(STUDY FINDS) – Could making neighborhoods greener be the secret to longer, healthier lives for residents? One long-term project that saw nearly 50,000 trees planted over three decades in Portland shows a significant correlation between overall health and longevity among the surrounding population.
Between 1990 and 2019, an Oregon-based campaign called Friends of Trees added 49,246 trees to Portland’s streets and kept record of where and when they did so. Although there is existing evidence for an association between nature and reduced risk of death, prior research hasn’t been so reliable. “Most studies use satellite imaging to estimate the vegetation index, which does not distinguish different types of vegetation and cannot be directly translated into tangible interventions,” says Payam Dadvand, ISGlobal researcher and senior author of the study, in a media release.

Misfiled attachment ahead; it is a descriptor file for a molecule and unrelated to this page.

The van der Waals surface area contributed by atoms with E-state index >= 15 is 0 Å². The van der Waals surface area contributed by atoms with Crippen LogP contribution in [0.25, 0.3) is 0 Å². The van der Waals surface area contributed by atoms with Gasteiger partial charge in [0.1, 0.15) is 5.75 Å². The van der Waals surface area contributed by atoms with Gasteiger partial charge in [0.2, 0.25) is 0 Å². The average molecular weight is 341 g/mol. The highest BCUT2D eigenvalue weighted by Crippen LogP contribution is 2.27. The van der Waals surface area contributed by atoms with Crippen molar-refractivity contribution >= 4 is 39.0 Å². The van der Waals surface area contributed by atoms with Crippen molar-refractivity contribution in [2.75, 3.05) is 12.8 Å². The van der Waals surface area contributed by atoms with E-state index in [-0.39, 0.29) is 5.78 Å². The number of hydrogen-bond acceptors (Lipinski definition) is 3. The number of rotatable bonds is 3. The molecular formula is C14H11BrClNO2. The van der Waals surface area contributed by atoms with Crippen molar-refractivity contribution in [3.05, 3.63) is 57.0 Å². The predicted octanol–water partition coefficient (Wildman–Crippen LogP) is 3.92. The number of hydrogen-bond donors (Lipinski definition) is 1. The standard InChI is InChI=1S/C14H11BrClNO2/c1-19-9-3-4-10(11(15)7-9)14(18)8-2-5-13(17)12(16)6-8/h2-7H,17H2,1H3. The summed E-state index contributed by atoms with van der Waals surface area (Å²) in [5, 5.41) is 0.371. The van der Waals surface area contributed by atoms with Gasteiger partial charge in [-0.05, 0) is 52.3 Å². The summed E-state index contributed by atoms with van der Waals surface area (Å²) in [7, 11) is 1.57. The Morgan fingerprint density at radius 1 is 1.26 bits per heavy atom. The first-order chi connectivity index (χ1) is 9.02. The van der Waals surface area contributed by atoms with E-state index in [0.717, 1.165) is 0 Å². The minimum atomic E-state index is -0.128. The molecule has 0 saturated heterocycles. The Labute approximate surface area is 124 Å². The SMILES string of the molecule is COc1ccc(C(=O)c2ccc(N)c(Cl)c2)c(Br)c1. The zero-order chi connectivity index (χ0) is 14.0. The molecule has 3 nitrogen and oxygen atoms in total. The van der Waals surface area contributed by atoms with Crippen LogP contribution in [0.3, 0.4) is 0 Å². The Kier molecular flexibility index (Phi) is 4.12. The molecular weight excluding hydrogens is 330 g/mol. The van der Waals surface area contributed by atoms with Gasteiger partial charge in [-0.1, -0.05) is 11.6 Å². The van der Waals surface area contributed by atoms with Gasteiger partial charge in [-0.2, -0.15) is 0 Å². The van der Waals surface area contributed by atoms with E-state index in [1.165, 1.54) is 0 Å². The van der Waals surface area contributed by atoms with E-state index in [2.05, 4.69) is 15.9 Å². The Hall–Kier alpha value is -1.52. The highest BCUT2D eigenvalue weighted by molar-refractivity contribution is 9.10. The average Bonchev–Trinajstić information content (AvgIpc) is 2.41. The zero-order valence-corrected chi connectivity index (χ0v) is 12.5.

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The team looked at the number of trees planted in a specific area with ~4,000 people living in it over the last 5-15 years. Using data from the Oregon Health Authority, they compared the data with mortality due to cardiovascular, respiratory or non-accidental causes of death in that area.
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